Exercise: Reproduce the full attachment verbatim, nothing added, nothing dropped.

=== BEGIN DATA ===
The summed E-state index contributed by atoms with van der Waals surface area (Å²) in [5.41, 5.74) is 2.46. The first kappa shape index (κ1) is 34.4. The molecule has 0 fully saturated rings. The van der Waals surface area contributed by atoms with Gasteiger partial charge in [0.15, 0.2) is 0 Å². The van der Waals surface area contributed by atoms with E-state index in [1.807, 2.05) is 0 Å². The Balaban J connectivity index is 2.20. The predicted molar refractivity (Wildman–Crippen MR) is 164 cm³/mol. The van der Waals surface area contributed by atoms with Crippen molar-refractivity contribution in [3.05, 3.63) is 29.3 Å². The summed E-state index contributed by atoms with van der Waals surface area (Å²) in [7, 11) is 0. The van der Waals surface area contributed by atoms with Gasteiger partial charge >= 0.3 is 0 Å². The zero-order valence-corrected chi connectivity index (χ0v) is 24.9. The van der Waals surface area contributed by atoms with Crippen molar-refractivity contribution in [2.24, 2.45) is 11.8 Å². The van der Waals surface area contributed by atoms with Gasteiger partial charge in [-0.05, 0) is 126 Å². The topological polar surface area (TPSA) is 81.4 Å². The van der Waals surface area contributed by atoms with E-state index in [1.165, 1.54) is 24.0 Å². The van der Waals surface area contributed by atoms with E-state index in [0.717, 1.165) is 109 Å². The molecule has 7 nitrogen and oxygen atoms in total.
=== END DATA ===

The summed E-state index contributed by atoms with van der Waals surface area (Å²) in [5.41, 5.74) is 2.46. The first kappa shape index (κ1) is 34.4. The molecule has 0 fully saturated rings. The van der Waals surface area contributed by atoms with Gasteiger partial charge in [0.15, 0.2) is 0 Å². The van der Waals surface area contributed by atoms with E-state index in [1.807, 2.05) is 0 Å². The Balaban J connectivity index is 2.20. The predicted molar refractivity (Wildman–Crippen MR) is 164 cm³/mol. The van der Waals surface area contributed by atoms with Crippen molar-refractivity contribution in [3.05, 3.63) is 29.3 Å². The summed E-state index contributed by atoms with van der Waals surface area (Å²) in [7, 11) is 0. The van der Waals surface area contributed by atoms with Gasteiger partial charge >= 0.3 is 0 Å². The zero-order valence-corrected chi connectivity index (χ0v) is 24.9. The van der Waals surface area contributed by atoms with Crippen molar-refractivity contribution in [2.24, 2.45) is 11.8 Å². The van der Waals surface area contributed by atoms with Gasteiger partial charge in [-0.05, 0) is 126 Å². The topological polar surface area (TPSA) is 81.4 Å². The van der Waals surface area contributed by atoms with E-state index in [1.165, 1.54) is 24.0 Å². The van der Waals surface area contributed by atoms with E-state index in [0.717, 1.165) is 109 Å². The molecule has 7 nitrogen and oxygen atoms in total.